The Standing Group on the EU (SGEU) of the European Consortium for Political Research (ECPR) is glad to invite you to its next online seminar on Thursday 16 March 2023.
Convened and chaired by Professor Jonathan Zeitlin (University of Amsterdam) and Professor Nathalie Brack (Université libre de Bruxelles), the seminar takes place online and allows researchers to present their work and get feedback from a discussant and a multidisciplinary audience. The seminar series is open to anyone interested, who must register for free through the ECPR website here. Participants will need a free MyECPR account to register.
Date and Registration
EU asylum and migration policies are bound by a lack of coordination as illustrated by the quasi absence of major policy reform since 2013 in the Common European Asylum Support System. Yet the pandemic has been marked by a digital turn in the provision of public services to migrants and asylum. While a few initiatives were in place before the pandemic, the impossibility of administrations to be in contact with vulnerable populations, awaiting for crucial administrative decisions, has led European administrations to accelerate the digital turn especially at the municipality level.
Through the comparative analysis of four European cities (Paris, Palermo, Malaga and Larissa), we show that of a coordinative discourse on humanitarian civic duty in Europe emerged and characterized all the processes studied. Coordinative Europeanization, however, unfolded in varying ways in the different cities. In France and Greece (Paris and Larissa), digitalization initiatives were predominantly centralized, with the discourse of humanitarian duty serving the objective of coordinating sub-national and sub-local actors (public administration and civil society) to implement the national strategies. In Italy and Spain, on the other hand, we discerned a stronger impetus at the sub-national level, a bottom-up process that gained momentum through inter-crisis learning, and by mobilizing the EU as a legitimizing actor in their endeavors.
Sarah Wolff is Director of the Centre for European Research, Reader in European Politics and International Relations at Queen Mary University of London, Director of the QMUL Master in International Relations at the University of London Institute in Paris and Principal Investigator for the Jean Monnet Centre of Excellence NEXTEUK project on the future of EU-UK Relations. Her research has focused on European integration, public policy and international relations, with particular attention to EU-UK relations, EU and UK migration and border policies, EU-Islam and EU-Middle East and North Africa. Before joining academia, Dr Wolff worked at the European Commission and the European Parliament. She is also a Senior Research Associate at the Netherlands Institute of International Relations (Clingendael) and a Visiting Professor at the College of Europe. She has recently co-edited one of the first special issues in the field on EU responses to the Covid-19 Pandemic for the Journal of European Integration, and is Editor of the journal Mediterranean Politics. Her latest book is Secular Power Europe and Islam: Identity and Foreign Policy (University of Michigan Press, 2021).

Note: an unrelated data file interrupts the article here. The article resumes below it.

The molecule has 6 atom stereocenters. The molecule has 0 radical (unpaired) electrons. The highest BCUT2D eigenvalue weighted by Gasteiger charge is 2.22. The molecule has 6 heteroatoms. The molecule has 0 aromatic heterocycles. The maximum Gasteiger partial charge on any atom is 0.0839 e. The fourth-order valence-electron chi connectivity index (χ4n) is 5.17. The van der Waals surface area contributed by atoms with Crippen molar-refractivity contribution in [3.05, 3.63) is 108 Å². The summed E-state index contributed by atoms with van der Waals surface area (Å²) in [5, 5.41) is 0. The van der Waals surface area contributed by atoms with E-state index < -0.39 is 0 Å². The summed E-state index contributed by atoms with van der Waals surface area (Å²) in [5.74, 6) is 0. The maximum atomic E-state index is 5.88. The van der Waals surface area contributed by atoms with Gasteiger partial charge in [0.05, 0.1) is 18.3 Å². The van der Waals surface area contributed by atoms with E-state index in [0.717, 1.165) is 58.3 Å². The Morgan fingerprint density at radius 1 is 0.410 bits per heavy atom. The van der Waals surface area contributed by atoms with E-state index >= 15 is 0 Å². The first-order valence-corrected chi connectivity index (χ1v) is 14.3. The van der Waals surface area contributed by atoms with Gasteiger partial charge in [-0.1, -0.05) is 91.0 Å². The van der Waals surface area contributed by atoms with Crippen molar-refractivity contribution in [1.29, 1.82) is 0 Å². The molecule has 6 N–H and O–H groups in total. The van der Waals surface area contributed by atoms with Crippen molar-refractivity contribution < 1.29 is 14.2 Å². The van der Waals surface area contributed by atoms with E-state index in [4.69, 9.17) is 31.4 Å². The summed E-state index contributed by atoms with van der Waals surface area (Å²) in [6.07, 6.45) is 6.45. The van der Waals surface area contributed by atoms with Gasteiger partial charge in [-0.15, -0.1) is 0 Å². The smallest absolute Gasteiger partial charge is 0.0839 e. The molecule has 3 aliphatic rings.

Federica Zardo is Senior Research Fellow at the Danube University Krems in the Department for Migration and Globalisation and lecturer at the University of Vienna. She is a political scientist working at the intersection between International Relations and Public Policy, with an empirical focus on the EU´s migration policy and EU external action. She is currently the PI of the MigFund project that studies change in EU funding tools for migration and asylum. Her research has been published in outlets such as the Journal of European Public Policy, Journal of Ethnic and Migration Studies, Geopolitics, International Politics, Mediterranean Politics and the European Foreign Affairs Review. In addition to her research activities, she teaches courses on the EU foreign policy, European integration and EU migration policy at the University of Vienna.
Leila Hadj Abdou is a Part-Time Assistant Professor at Migration Policy Centre, at the Robert Schuman Centre for Advanced Studie (EUI). Previous to this appointment she has already worked for several years at the MPC as a Research Fellow with a focus on migration governance from a global and regional perspective. She currently also holds a position as a policy officer at the City of Vienna in the Department for Integration & Diversity.